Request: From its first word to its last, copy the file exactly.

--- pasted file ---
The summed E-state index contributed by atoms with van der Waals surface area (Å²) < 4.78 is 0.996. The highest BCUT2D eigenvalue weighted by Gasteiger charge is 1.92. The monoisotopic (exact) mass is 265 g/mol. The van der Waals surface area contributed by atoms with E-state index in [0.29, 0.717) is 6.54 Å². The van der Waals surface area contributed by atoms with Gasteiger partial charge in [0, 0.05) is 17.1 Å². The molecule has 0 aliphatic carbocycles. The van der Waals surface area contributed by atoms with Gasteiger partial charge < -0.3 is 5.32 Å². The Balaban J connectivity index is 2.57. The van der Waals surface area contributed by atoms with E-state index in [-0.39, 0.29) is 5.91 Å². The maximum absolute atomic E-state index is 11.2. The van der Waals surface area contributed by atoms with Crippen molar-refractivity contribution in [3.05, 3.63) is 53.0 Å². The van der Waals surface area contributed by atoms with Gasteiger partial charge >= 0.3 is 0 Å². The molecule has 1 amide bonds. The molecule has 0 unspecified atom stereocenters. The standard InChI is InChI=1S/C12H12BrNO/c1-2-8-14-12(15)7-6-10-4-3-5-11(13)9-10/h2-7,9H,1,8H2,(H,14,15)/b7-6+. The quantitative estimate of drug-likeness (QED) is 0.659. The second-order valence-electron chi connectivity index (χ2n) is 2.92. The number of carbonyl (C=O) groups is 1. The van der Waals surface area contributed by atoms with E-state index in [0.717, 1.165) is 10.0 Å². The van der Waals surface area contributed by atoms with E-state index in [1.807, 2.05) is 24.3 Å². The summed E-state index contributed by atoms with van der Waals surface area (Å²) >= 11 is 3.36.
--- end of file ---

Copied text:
The summed E-state index contributed by atoms with van der Waals surface area (Å²) < 4.78 is 0.996. The highest BCUT2D eigenvalue weighted by Gasteiger charge is 1.92. The monoisotopic (exact) mass is 265 g/mol. The van der Waals surface area contributed by atoms with E-state index in [0.29, 0.717) is 6.54 Å². The van der Waals surface area contributed by atoms with Gasteiger partial charge in [0, 0.05) is 17.1 Å². The molecule has 0 aliphatic carbocycles. The van der Waals surface area contributed by atoms with Gasteiger partial charge < -0.3 is 5.32 Å². The Balaban J connectivity index is 2.57. The van der Waals surface area contributed by atoms with E-state index in [-0.39, 0.29) is 5.91 Å². The maximum absolute atomic E-state index is 11.2. The van der Waals surface area contributed by atoms with Crippen molar-refractivity contribution in [3.05, 3.63) is 53.0 Å². The van der Waals surface area contributed by atoms with Gasteiger partial charge >= 0.3 is 0 Å². The molecule has 1 amide bonds. The molecule has 0 unspecified atom stereocenters. The standard InChI is InChI=1S/C12H12BrNO/c1-2-8-14-12(15)7-6-10-4-3-5-11(13)9-10/h2-7,9H,1,8H2,(H,14,15)/b7-6+. The quantitative estimate of drug-likeness (QED) is 0.659. The second-order valence-electron chi connectivity index (χ2n) is 2.92. The number of carbonyl (C=O) groups is 1. The van der Waals surface area contributed by atoms with E-state index in [0.717, 1.165) is 10.0 Å². The van der Waals surface area contributed by atoms with E-state index in [1.807, 2.05) is 24.3 Å². The summed E-state index contributed by atoms with van der Waals surface area (Å²) >= 11 is 3.36.